XACML is a Policy Based Management System that defines a declarative Access Control policy language implemented in XML and a processing model describing how to evaluate authorization requests according to the rules defined in policies.
As a published standard specification, one of the goals of XACML is to promote common terminology and interoperability between authorization implementations by multiple vendors.
XACML is primarily an Attribute Based Access Control (ABAC) system, where attributes associated with an Entity or Resource Action or resource are inputs into the decision of whether a given Entity may access a given resource and perform a particular Resource Action.
The XACML model supports and encourages the separation of the authorization decision from the point of use. When authorization decisions are baked into client applications (or based on local machine users and Access Control Lists (ACLs)), it is very difficult to update the decision criteria when the governing policy changes. When the client is decoupled from the authorization decision, authorization policies can be updated on the fly and affect all clients immediately.RBAC, includes the following five basic data elements:
- Users - Users are implemented using XACML Subjects. Any of the XACML Subject Category values may be used, as appropriate.
- Roles - Roles are expressed using one or more XACML Subject Attributes. The set of roles is very application and policy domain-specific, and it is very important that different uses of roles not be confused. For these reasons, XACML is not attempting to define any standard set of roles. It is recommended that each application or policy domain agree on and publish a unique set of AttributeId values, DataType values, and <AttributeValue> values that will be used for the various roles relevant to that domain.
- Objects - Objects are expressed using XACML Resources.
- Operations - Operations are expressed using XACML Actions.
- Permissions - Permissions are expressed using XACML Role <PolicySet> (RPS) and Permission <PolicySet> (PPS) instances as described in previous sections.
Core RBAC requires support for multiple users per role, multiple roles per user, multiple permissions per role, and multiple roles per permission. Each of these requirements can be satisfied by XACML policies based on this Profile as follows. Note, however, that the actual assignment of roles to users is outside the scope of the XACML PDP.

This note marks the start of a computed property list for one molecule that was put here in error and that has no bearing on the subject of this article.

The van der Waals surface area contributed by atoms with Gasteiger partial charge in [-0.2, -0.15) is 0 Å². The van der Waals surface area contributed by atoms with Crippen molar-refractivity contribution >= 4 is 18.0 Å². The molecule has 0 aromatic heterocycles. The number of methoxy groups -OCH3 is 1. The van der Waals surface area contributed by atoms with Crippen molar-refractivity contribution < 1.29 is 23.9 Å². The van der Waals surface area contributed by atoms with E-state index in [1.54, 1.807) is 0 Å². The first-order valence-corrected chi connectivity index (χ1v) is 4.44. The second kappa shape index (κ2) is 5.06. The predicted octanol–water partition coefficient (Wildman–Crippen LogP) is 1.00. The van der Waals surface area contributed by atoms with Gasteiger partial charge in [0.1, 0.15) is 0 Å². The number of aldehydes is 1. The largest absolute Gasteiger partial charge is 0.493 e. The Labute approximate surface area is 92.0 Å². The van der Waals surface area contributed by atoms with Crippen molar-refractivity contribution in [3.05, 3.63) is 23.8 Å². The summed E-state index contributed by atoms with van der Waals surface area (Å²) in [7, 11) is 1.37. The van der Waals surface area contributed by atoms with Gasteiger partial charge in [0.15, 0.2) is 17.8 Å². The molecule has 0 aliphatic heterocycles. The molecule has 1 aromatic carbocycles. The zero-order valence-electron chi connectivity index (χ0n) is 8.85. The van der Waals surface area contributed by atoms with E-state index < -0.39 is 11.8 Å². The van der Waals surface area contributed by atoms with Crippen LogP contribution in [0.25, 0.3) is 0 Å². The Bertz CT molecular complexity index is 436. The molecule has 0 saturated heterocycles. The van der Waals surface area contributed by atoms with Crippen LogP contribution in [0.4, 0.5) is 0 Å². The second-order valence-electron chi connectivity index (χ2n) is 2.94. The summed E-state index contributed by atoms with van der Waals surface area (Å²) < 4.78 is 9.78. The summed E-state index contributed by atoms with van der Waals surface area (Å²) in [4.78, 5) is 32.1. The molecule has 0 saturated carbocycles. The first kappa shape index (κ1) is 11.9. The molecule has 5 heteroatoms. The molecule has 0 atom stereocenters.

- version 2.0 was ratified by OASIS standards organization on 1 February 2005. As of 2007,
- version 3.0 adds generic attribute categories for the evaluation context and policy delegation profile (administrative policy profile) was standardized in January 2013
- Contains REST Profile of XACML
- Multiple Decision Profile: Multiple resource request (XACML 2.0) was renamed Multiple Decision Profile (XACML 3.0) and enhanced with new variants. This profile lets a requestor –typically the Policy Enforcement Point (PEP) ask several questions in one go to which the Policy Decision Point (PDP) returns one answer with multiple decisions. This profile is particularly useful in web-portal-based scenarios where decisions have to be reached for different parts of a portal within a given page for a given user. It enhances performance as it reduces communication overhead between PEP and PDP.
- Delegation: the ability to delegate administrative rights in XACML is new as of XACML 3.0. Delegation enables global administrators to delegate constrained administrative rights to local administrators. For instance, a global administrator can define access control (AC) policies for an entire set of resources within an organization. The administrator can also delegate the right to Administrator A to manage a set of resources SA. Administrator A’s rights to define access control rules are constrained by the delegation policy that the global administrator has defined. Delegation is most useful in federation scenarios, cloud-based scenarios, and in environments where the domains to secure are so vast that they require local knowledge to define relevant policies.
- Obligation expressions: this new feature lets administrators define statements that are returned from the PDP to the PEP along with a PERMIT or DENY decision. The receiving PEP has to comply with that statement before it can act on the decision. An example of an obligation is as follows: